Early Spring

"Excellent"

Early Spring Review


If you want to know who Yasujiro Ozu was and what he was all about, this is a great place to start. Early Spring is a beautifully crafted distillation of all of Ozu's themes and techniques, a textbook example of what made him Japan's cinematic king of the domestic drama. The film runs long -- 2 hours and 28 minutes -- but it never feels boring, even as it deals with the most mundane of concerns.

Shoji Sugiyama (Ryo Ikebe) lives the bleak life of Tokyo salaryman, slaving away at the Toa Fire-Brick Company in a clerical role and staring out the window with his colleague to marvel at the "340,000" white-shirted office workers they watch scurrying to their jobs. At home, Sugiyama's very patient wife Masako (Chikage Awashima) doesn't mind when her husband spends his down time on company outings, at bars with his co-workers, playing mah-jong, or visiting a sick friend. She rarely joins in the fun, choosing instead to stay home and take care of the skimpy family budget.

Disruption arrives in the form of Chiyo (Keiko Kishi), a fellow commuter who earns the nickname of "Goldfish" and whose flirtation with Sugiyama quickly blossoms into a PG-13 rated affair. Although they try to keep it on the down low, Chiyo and Sugiyama's close friendship is obvious to his co-workers, and the gossip starts to fly around the office corridors. Will Masako find out? And if she does, will she care, given the airlessness of her marriage? When Sugiyama neglects to join her on an anniversary trip to the grave of their dead son, she's far more resigned to than angered by his thoughtlessness.

Ozu's preoccupation with the small dramas of daily life is in full effect here, as is his fascination with group dynamics, Japan style. Sugiyama's friends and co-workers have no intention of minding their own business when the group is disrupted by Chiyo's intrusion. They meet to discuss strategies, and even form their own little kangaroo court, disguised as a friendly "noodle party." "Our sole joy, noodles," says one salaryman.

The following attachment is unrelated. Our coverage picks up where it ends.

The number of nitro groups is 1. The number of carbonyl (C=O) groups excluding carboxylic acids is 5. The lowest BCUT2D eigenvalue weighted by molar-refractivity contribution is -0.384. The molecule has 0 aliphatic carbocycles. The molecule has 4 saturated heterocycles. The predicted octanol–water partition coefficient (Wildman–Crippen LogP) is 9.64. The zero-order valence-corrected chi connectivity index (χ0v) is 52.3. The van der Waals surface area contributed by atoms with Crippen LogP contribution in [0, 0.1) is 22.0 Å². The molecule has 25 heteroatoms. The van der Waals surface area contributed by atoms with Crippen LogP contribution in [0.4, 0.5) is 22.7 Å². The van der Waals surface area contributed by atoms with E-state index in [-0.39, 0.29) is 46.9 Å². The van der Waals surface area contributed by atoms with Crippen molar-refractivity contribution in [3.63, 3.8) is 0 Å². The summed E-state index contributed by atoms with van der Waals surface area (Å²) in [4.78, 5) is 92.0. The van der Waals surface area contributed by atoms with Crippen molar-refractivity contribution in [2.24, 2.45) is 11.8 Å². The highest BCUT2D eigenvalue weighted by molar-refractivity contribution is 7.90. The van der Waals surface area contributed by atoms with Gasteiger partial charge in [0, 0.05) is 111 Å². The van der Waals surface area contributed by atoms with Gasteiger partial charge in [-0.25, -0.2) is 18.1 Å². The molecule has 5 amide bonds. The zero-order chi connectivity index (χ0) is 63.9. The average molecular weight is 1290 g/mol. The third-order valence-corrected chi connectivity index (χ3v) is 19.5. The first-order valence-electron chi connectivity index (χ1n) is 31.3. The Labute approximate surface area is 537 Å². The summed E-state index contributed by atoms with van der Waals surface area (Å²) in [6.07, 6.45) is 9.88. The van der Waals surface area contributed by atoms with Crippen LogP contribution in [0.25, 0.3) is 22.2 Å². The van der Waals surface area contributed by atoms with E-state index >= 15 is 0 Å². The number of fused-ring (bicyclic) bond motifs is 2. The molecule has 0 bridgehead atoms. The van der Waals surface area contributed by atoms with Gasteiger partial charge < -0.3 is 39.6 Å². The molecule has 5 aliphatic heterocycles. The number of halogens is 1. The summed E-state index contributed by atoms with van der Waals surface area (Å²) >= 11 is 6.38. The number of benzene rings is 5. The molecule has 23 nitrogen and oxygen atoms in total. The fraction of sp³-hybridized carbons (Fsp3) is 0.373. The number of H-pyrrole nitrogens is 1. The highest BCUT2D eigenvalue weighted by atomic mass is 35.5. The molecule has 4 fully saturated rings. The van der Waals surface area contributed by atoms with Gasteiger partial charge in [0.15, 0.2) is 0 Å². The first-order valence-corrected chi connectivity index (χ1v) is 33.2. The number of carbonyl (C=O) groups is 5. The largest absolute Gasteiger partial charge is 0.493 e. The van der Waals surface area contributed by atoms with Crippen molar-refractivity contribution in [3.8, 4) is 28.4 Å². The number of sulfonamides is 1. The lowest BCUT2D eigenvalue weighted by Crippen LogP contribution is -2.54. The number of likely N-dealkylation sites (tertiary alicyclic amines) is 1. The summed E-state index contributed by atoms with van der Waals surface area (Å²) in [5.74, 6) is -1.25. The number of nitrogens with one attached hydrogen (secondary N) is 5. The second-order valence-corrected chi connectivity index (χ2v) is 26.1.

And as all this goes on, daily life in Tokyo just flows by, shown to us in scenes of crowded intersections, office windows, laundry on the line, and, as always in an Ozu film, trains, trains, and more trains zipping down the tracks. As usual, cramped interior scenes are shot from tatami-mat level, as if you the viewer were sitting on the floor alongside everyone else.

"Salaried workers are a dime a dozen," one of Sugiyama's friends laments. Maybe so, but Ozu has a unique talent for elevating their humble concerns to an almost epic scale.

DVD Note: Early Spring is one of five films included in Late Ozu, a Criterion Collection box set of Ozu's best final films that's worth seeking out.

Aka Soshun.

Springtime for Ozu.



Early Spring

Facts and Figures

Run time: 144 mins

In Theaters: Wednesday 25th September 1974

Distributed by: New Yorker Films

Reviews

Contactmusic.com: 4 / 5

Rotten Tomatoes: 100%
Fresh: 8

IMDB: 7.9 / 10

Cast & Crew

Director:

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